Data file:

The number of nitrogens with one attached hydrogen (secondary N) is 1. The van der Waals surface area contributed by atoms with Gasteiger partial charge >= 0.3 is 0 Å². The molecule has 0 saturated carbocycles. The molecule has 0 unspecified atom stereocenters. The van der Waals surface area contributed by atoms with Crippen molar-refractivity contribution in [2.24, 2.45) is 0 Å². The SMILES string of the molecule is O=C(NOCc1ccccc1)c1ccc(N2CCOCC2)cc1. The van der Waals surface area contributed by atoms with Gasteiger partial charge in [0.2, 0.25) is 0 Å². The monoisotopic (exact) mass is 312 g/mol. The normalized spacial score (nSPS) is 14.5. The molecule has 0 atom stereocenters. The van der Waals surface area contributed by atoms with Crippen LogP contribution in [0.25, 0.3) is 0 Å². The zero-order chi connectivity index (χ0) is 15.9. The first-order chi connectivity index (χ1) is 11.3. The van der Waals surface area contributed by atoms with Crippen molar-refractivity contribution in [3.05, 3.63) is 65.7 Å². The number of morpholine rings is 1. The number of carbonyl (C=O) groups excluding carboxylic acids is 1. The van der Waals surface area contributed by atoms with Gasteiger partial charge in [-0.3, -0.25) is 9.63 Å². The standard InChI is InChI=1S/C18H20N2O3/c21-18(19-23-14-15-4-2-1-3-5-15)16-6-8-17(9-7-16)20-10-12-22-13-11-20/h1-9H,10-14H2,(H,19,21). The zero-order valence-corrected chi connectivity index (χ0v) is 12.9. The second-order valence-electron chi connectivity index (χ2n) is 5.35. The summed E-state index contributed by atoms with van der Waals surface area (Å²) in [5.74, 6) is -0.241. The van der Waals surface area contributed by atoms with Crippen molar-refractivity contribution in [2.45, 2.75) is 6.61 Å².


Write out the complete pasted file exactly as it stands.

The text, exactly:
The number of nitrogens with one attached hydrogen (secondary N) is 1. The van der Waals surface area contributed by atoms with Gasteiger partial charge >= 0.3 is 0 Å². The molecule has 0 saturated carbocycles. The molecule has 0 unspecified atom stereocenters. The van der Waals surface area contributed by atoms with Crippen molar-refractivity contribution in [2.24, 2.45) is 0 Å². The SMILES string of the molecule is O=C(NOCc1ccccc1)c1ccc(N2CCOCC2)cc1. The van der Waals surface area contributed by atoms with Gasteiger partial charge in [0.2, 0.25) is 0 Å². The monoisotopic (exact) mass is 312 g/mol. The normalized spacial score (nSPS) is 14.5. The molecule has 0 atom stereocenters. The van der Waals surface area contributed by atoms with Crippen LogP contribution in [0.25, 0.3) is 0 Å². The zero-order chi connectivity index (χ0) is 15.9. The first-order chi connectivity index (χ1) is 11.3. The van der Waals surface area contributed by atoms with Crippen molar-refractivity contribution in [3.05, 3.63) is 65.7 Å². The number of morpholine rings is 1. The number of carbonyl (C=O) groups excluding carboxylic acids is 1. The van der Waals surface area contributed by atoms with Gasteiger partial charge in [-0.3, -0.25) is 9.63 Å². The standard InChI is InChI=1S/C18H20N2O3/c21-18(19-23-14-15-4-2-1-3-5-15)16-6-8-17(9-7-16)20-10-12-22-13-11-20/h1-9H,10-14H2,(H,19,21). The zero-order valence-corrected chi connectivity index (χ0v) is 12.9. The second-order valence-electron chi connectivity index (χ2n) is 5.35. The summed E-state index contributed by atoms with van der Waals surface area (Å²) in [5.74, 6) is -0.241. The van der Waals surface area contributed by atoms with Crippen molar-refractivity contribution in [2.45, 2.75) is 6.61 Å².